Breast Cancer Decision-Making
My research focus lies at the intersection of medical decision-making and optimization, and aims to help high-risk patients make better decisions regarding breast cancer prevention and treatment. One in eight women develops breast cancer in her lifetime, and for those with a BRCA genetic mutation, the risk jumps to 60-80%. These women face many difficult decisions related to cancer prevention, early diagnosis, preferred treatment options, and post-cancer survivorship. In particular, female BRCA mutation carriers must decide whether to undergo preventive surgeries to reduce the risks of developing breast and ovarian cancer—and at what age. In collaboration with Eike Nohdurft and Stefan Spinler, we develop a finite-horizon stochastic dynamic program, where the state space includes a woman's age and various health states before and after a cancer diagnosis, and the actions correspond to surgery choices (prophylactic bilateral mastectomy or ovary removal). We exploit the structural properties of a simplified version, analytically derive monotone policies, and then solve the full problem by converting it to an infinite-horizon model and solving via linear programming. We compute the optimal policy to maximize quality-adjusted life expectancy (e.g., BRCA1 mutation carriers to undergo bilateral mastectomy between ages 30 and 60; and ovary removal anytime after age 40), and we conduct a wide range of sensitivity analyses. In 2015, I received a UCLA Faculty Career Development Award for this stream of research.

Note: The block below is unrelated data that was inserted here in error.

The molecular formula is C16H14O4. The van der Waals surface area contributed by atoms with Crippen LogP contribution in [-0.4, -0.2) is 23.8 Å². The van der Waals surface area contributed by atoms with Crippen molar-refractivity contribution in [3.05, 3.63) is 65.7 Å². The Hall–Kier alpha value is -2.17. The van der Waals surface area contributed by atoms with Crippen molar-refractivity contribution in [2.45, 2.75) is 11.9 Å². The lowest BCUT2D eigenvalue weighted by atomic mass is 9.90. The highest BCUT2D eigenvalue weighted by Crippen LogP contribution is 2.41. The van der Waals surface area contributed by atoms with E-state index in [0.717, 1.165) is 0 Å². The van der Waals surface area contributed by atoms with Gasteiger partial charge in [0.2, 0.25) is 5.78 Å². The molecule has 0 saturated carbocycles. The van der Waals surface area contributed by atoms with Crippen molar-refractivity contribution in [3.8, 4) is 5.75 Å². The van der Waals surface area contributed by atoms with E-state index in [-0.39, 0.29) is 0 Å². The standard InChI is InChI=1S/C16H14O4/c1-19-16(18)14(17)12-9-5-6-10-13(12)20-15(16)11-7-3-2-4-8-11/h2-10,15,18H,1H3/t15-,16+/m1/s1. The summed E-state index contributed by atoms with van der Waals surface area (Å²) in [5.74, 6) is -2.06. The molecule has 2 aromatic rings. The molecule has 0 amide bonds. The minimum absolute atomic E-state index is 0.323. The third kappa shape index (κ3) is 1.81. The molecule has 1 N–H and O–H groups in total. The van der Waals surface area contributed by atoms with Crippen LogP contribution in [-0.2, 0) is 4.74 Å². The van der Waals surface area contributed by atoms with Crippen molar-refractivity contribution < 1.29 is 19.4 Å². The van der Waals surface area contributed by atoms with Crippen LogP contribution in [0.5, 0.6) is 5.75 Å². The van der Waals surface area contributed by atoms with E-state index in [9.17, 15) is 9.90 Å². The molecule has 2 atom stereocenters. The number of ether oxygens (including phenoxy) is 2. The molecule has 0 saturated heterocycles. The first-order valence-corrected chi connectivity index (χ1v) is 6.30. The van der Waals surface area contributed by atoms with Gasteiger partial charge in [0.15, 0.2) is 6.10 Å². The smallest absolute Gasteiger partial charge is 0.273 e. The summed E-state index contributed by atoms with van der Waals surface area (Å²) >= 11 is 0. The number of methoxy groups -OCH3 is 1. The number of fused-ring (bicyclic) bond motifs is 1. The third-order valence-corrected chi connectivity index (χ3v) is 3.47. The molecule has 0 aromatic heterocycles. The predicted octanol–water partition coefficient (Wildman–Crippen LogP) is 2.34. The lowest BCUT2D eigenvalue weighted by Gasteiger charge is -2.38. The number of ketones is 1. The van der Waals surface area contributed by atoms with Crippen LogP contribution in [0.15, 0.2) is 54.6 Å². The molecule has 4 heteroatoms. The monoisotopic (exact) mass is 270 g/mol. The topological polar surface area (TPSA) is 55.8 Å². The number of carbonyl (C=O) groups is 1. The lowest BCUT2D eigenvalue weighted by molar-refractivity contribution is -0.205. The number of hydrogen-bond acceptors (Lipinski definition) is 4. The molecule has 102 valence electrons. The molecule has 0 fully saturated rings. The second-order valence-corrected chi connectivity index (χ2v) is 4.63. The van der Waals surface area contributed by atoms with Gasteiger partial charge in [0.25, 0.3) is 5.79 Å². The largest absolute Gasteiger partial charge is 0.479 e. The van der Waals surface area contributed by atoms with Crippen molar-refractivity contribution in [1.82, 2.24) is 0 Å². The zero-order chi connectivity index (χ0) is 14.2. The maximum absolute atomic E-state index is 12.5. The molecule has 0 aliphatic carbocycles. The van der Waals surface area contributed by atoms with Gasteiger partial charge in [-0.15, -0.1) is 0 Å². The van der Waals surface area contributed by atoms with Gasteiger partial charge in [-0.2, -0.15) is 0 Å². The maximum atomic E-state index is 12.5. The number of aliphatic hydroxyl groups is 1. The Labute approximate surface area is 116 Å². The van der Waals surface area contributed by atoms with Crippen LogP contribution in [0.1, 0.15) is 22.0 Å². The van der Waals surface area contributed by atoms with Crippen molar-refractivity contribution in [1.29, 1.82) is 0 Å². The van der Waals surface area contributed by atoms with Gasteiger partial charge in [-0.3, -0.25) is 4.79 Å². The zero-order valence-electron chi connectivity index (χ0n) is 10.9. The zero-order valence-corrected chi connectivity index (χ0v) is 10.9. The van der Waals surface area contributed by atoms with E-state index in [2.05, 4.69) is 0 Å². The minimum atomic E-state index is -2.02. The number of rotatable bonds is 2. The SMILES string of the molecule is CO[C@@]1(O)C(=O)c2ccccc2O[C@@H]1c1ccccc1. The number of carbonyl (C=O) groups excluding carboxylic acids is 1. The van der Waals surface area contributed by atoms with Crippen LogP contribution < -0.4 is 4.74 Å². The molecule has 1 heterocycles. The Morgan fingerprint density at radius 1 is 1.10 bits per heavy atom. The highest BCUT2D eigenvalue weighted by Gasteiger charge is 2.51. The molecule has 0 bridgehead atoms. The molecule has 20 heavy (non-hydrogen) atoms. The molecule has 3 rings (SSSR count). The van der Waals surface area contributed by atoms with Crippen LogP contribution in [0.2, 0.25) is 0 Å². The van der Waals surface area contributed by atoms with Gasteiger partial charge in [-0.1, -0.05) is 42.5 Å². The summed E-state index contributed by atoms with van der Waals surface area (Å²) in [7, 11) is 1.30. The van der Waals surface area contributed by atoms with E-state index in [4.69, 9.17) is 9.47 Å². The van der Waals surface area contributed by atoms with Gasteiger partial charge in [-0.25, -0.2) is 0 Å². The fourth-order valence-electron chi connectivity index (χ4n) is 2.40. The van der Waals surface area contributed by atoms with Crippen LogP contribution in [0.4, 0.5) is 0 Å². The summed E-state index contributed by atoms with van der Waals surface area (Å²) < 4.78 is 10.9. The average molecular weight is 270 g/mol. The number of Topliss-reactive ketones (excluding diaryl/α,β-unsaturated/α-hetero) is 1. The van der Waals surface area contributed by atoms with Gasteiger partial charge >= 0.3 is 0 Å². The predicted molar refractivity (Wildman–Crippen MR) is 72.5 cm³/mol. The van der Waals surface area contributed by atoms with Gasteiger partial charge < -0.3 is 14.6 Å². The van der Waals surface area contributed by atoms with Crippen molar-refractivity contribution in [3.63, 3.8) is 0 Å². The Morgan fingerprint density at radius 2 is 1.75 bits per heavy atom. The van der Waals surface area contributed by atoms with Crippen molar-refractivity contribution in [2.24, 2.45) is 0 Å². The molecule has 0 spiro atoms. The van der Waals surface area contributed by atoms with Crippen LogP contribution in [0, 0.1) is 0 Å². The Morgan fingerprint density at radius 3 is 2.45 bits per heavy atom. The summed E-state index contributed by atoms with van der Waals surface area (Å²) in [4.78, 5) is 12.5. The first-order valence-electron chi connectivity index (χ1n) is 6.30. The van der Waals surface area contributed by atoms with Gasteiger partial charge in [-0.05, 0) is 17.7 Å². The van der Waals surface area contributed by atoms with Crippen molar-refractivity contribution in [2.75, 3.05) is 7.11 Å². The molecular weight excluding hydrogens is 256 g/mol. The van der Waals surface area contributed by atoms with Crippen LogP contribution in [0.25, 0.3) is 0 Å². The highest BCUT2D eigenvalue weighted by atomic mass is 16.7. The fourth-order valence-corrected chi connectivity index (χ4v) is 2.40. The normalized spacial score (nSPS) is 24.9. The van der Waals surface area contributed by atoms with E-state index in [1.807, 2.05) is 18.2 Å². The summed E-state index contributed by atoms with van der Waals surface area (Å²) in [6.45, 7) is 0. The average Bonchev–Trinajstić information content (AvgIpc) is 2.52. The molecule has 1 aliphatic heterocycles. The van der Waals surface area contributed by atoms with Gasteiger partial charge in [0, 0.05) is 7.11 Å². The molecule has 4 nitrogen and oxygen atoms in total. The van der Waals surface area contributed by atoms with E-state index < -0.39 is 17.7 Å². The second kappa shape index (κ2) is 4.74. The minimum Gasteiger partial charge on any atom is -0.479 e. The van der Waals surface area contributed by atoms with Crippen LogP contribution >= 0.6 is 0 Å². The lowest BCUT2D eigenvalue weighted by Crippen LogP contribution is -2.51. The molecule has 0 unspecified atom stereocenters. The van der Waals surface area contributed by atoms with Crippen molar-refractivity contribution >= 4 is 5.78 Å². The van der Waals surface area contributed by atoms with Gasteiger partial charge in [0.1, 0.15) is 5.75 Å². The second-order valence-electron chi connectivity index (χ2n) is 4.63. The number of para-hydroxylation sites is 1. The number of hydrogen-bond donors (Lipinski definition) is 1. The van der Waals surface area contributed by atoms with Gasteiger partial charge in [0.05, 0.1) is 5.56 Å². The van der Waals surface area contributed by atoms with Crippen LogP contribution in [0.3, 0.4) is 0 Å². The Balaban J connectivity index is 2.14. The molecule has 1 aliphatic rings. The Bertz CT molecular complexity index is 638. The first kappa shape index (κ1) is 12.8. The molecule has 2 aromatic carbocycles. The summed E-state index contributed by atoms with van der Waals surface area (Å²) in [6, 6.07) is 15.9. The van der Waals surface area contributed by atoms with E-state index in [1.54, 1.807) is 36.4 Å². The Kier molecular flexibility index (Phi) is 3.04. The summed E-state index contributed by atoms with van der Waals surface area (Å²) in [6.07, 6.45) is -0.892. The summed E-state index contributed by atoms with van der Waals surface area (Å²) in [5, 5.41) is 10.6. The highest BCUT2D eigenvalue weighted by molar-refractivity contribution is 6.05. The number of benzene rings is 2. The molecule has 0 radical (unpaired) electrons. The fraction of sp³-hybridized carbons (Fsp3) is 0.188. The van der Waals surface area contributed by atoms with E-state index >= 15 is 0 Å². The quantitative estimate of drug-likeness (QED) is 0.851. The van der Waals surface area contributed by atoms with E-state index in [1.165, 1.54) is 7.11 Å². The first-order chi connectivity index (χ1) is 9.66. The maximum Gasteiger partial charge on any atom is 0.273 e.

In collaboration with Dr. Patricia Ganz at UCLA, we develop a simple decision-tree model to evaluate the health benefits and costs of offering universal BRCA genetic testing to all women. At a current test price of $4,000 and very low prevalence—only 1 in 400 women carry a BRCA mutation—we find that it is not cost-effective to screen all women, alhough it would be cost-saving to screen women of Ashkenazi Jewish descent, among whom 1 in 50 carry a mutation. If a widely available genetic test drops to below $250, however, then universal BRCA screening appears cost-effective. I gave an invited keynote talk at the Future of Genomic Medicine conference at the Scripps Translational Science Institute and spoke about BRCA testing at two synagogues in Los Angeles.